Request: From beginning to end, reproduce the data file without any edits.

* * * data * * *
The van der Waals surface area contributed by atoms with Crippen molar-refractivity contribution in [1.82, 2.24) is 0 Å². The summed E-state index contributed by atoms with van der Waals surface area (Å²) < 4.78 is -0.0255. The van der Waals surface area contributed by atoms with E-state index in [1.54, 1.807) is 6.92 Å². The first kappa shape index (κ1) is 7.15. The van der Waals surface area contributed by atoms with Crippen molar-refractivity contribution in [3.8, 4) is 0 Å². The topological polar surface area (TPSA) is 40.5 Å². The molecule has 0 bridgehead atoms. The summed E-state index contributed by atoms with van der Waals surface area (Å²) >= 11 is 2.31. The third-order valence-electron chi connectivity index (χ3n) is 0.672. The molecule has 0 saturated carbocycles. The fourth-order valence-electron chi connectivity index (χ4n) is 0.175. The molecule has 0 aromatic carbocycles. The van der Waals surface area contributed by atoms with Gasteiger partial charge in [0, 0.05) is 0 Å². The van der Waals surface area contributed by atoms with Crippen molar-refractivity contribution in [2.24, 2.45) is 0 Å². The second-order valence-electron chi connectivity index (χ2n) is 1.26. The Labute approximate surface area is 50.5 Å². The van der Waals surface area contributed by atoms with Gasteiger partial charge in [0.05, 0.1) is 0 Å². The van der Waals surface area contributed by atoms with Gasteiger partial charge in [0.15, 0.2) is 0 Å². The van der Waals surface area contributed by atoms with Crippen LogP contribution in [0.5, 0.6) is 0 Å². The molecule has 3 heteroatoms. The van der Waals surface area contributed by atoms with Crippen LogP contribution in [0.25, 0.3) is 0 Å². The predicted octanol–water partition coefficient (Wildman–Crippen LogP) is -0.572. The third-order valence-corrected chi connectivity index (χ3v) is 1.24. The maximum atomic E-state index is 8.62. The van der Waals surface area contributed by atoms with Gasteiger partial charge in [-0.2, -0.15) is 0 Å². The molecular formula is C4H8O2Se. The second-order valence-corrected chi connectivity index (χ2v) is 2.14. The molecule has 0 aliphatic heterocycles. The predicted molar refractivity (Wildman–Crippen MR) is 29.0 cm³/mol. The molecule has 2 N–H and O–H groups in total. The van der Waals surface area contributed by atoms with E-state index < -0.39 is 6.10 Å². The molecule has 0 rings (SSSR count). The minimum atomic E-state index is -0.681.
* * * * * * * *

The van der Waals surface area contributed by atoms with Crippen molar-refractivity contribution in [1.82, 2.24) is 0 Å². The summed E-state index contributed by atoms with van der Waals surface area (Å²) < 4.78 is -0.0255. The van der Waals surface area contributed by atoms with E-state index in [1.54, 1.807) is 6.92 Å². The first kappa shape index (κ1) is 7.15. The van der Waals surface area contributed by atoms with Crippen molar-refractivity contribution in [3.8, 4) is 0 Å². The topological polar surface area (TPSA) is 40.5 Å². The molecule has 0 bridgehead atoms. The summed E-state index contributed by atoms with van der Waals surface area (Å²) >= 11 is 2.31. The third-order valence-electron chi connectivity index (χ3n) is 0.672. The molecule has 0 saturated carbocycles. The fourth-order valence-electron chi connectivity index (χ4n) is 0.175. The molecule has 0 aromatic carbocycles. The van der Waals surface area contributed by atoms with Gasteiger partial charge in [0, 0.05) is 0 Å². The van der Waals surface area contributed by atoms with Crippen molar-refractivity contribution in [2.24, 2.45) is 0 Å². The second-order valence-electron chi connectivity index (χ2n) is 1.26. The Labute approximate surface area is 50.5 Å². The van der Waals surface area contributed by atoms with Gasteiger partial charge in [0.05, 0.1) is 0 Å². The van der Waals surface area contributed by atoms with Gasteiger partial charge in [0.15, 0.2) is 0 Å². The van der Waals surface area contributed by atoms with Crippen LogP contribution in [0.5, 0.6) is 0 Å². The molecule has 3 heteroatoms. The van der Waals surface area contributed by atoms with Crippen LogP contribution in [0.25, 0.3) is 0 Å². The predicted octanol–water partition coefficient (Wildman–Crippen LogP) is -0.572. The third-order valence-corrected chi connectivity index (χ3v) is 1.24. The maximum atomic E-state index is 8.62. The van der Waals surface area contributed by atoms with Gasteiger partial charge in [-0.2, -0.15) is 0 Å². The molecular formula is C4H8O2Se. The second-order valence-corrected chi connectivity index (χ2v) is 2.14. The molecule has 0 aliphatic heterocycles. The predicted molar refractivity (Wildman–Crippen MR) is 29.0 cm³/mol. The molecule has 2 N–H and O–H groups in total. The van der Waals surface area contributed by atoms with E-state index < -0.39 is 6.10 Å². The molecule has 0 rings (SSSR count). The minimum atomic E-state index is -0.681.